In opposing the remilitarization of American foreign policy, he called for a viable defense exclusive of imperialistic capabilities. With existing US. military capability, no foreign enemy or likely coalition could invade America. It would take a force of at least a million men to invade a nation of 130 million. They would have to arrive all at once to be effective. There was not enough shipping in the entire world to transport such a force across 3,000 miles of ocean in a period of ten days. In the last war it had taken four months, using the enemy's biggest ships as well, to get a million men to Europe. A strong US. coastal defense would be a final and insurmountable obstacle. In Woman's Home Companion, also in 1936, he advocated a constitutional amendment to prohibit removal of armed forces from the continental United States and Panama Canal, and to restrict warships to within 500 miles of the coast and aircraft to within 700 miles, somewhat extended from distances proposed in War Is a Racket. The real danger of war was American military adventurism, not foreign invasion.69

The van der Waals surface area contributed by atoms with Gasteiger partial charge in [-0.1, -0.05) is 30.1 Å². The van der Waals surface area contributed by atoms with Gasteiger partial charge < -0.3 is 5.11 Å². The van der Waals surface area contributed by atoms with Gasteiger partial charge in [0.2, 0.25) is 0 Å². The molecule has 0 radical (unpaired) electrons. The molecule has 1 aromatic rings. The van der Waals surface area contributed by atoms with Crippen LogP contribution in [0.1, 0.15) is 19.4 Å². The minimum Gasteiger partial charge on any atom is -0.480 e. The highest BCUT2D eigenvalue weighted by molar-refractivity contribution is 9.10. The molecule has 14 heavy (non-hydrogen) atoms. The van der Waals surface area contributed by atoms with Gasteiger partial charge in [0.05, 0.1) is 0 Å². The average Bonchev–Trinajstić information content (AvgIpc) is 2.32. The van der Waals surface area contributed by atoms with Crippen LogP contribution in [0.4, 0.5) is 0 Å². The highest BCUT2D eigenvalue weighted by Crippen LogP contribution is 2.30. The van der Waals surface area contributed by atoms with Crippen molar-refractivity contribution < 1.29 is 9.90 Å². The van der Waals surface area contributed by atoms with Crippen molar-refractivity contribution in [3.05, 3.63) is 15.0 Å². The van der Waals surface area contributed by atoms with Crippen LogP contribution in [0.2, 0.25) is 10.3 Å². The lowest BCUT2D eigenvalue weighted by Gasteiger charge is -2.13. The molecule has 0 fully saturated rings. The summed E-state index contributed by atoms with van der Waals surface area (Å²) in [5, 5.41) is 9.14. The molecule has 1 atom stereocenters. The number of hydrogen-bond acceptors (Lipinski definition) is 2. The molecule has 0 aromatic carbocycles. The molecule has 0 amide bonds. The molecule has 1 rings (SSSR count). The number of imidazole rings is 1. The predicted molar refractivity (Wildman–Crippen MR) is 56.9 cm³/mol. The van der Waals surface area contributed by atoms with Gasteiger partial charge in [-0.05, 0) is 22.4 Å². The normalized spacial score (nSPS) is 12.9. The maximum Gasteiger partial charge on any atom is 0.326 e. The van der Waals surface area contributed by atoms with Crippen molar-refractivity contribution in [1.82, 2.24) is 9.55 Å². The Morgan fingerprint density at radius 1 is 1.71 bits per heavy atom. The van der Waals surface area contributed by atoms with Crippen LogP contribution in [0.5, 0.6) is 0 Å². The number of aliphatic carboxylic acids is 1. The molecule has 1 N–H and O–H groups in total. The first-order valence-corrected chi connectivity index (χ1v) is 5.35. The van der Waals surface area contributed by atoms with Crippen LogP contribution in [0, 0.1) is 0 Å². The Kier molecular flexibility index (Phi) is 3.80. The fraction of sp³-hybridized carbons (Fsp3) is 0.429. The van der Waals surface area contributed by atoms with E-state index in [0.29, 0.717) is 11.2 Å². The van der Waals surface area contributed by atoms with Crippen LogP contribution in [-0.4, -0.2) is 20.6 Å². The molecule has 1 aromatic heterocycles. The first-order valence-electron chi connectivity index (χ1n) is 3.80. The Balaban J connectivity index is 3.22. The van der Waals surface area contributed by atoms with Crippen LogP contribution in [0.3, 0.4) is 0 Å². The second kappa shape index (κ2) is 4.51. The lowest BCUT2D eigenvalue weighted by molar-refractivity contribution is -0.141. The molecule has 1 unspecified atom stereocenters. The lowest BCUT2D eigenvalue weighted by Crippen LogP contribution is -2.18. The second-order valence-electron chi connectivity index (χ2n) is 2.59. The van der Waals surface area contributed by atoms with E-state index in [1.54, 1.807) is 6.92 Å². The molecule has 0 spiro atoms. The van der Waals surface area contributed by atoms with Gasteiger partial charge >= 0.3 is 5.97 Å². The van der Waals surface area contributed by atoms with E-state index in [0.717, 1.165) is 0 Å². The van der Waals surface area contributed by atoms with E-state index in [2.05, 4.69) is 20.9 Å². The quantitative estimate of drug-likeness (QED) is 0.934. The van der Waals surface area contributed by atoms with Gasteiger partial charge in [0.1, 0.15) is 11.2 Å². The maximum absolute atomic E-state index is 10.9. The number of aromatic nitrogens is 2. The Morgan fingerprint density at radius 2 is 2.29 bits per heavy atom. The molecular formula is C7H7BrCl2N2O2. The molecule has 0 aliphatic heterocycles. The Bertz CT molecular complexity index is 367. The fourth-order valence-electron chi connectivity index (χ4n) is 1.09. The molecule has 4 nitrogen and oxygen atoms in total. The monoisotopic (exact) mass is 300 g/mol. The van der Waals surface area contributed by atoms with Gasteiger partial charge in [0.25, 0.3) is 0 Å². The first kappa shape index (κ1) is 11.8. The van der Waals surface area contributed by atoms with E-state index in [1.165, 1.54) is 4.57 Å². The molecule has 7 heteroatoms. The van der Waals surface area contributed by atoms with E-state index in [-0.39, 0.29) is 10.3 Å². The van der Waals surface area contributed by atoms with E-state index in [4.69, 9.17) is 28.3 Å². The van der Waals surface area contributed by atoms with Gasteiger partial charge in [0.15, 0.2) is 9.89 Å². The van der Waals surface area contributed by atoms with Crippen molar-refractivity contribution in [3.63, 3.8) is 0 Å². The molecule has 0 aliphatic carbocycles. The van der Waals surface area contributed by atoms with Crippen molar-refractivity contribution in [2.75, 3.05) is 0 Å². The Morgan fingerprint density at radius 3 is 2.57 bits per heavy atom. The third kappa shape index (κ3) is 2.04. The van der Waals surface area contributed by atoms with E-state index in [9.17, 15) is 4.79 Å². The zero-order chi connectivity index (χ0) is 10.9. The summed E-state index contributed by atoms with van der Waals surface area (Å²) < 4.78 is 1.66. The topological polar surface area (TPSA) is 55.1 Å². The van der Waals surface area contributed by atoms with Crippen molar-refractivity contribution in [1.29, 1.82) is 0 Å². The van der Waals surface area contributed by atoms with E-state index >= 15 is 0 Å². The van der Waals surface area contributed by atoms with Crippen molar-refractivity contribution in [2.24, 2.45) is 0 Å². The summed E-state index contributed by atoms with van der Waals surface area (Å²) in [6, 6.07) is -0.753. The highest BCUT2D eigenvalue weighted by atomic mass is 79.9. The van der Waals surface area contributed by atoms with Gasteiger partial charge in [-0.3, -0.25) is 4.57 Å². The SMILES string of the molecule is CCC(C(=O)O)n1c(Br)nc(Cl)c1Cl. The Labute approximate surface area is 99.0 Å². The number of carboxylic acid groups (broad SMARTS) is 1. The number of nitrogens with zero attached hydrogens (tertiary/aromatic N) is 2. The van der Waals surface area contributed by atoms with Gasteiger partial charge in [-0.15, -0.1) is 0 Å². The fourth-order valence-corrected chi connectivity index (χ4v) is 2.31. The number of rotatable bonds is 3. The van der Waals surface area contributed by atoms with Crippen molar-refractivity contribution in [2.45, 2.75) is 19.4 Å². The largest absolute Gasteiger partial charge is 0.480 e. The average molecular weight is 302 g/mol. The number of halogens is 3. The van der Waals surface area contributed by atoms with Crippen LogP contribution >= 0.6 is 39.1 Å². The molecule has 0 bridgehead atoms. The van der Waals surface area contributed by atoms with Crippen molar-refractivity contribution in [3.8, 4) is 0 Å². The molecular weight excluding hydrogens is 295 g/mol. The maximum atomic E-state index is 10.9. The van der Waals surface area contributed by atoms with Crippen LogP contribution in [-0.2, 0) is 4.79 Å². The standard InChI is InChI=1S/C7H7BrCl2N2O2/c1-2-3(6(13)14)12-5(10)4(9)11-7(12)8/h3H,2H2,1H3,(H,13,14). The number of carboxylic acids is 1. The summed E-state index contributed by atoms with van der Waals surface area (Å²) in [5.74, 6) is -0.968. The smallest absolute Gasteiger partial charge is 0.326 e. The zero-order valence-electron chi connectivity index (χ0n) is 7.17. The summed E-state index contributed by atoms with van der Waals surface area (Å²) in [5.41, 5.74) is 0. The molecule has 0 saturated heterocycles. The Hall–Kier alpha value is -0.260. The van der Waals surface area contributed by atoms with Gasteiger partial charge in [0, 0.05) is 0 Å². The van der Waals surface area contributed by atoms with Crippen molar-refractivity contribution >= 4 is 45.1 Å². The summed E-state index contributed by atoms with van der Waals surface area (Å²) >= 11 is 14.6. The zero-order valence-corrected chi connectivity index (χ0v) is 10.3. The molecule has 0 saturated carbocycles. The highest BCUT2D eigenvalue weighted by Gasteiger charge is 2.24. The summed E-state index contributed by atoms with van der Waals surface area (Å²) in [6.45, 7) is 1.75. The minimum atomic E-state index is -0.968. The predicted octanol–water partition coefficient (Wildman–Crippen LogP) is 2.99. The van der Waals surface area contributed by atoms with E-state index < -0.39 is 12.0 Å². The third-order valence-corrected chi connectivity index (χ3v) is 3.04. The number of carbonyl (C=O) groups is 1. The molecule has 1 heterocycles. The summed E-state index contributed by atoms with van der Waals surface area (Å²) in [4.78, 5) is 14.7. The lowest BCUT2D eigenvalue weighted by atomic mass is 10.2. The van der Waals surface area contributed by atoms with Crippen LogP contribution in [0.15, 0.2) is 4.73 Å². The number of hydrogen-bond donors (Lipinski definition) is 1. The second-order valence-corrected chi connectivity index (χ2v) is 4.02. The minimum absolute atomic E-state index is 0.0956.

Similarly, he was an early and dedicated supporter of Congressman Louis Ludlow's proposed constitutional amendment to require a national referendum prior to declaration of war. Ludlow invited him to testify atJudiciary Committee hearings, where Butler pointed out that he had "invaded country after country, at the direction of the President of the United States, without a declaration of war." A referendum would delay war and thus make presidential circumvention less feasible. He urged restriction of voting to those between eighteen and forty-five years of age and their wives. In November 1935 he spoke favoring the Ludlow bill to a crowd of 10,000 peace demonstrators in Philadelphia following a parade up Broad Street. The crowd chanted "no more war" and "unite for peace," one of many such spectacles in the mid-1930s. In 1937 Ludlow asked him to help form a national committee.70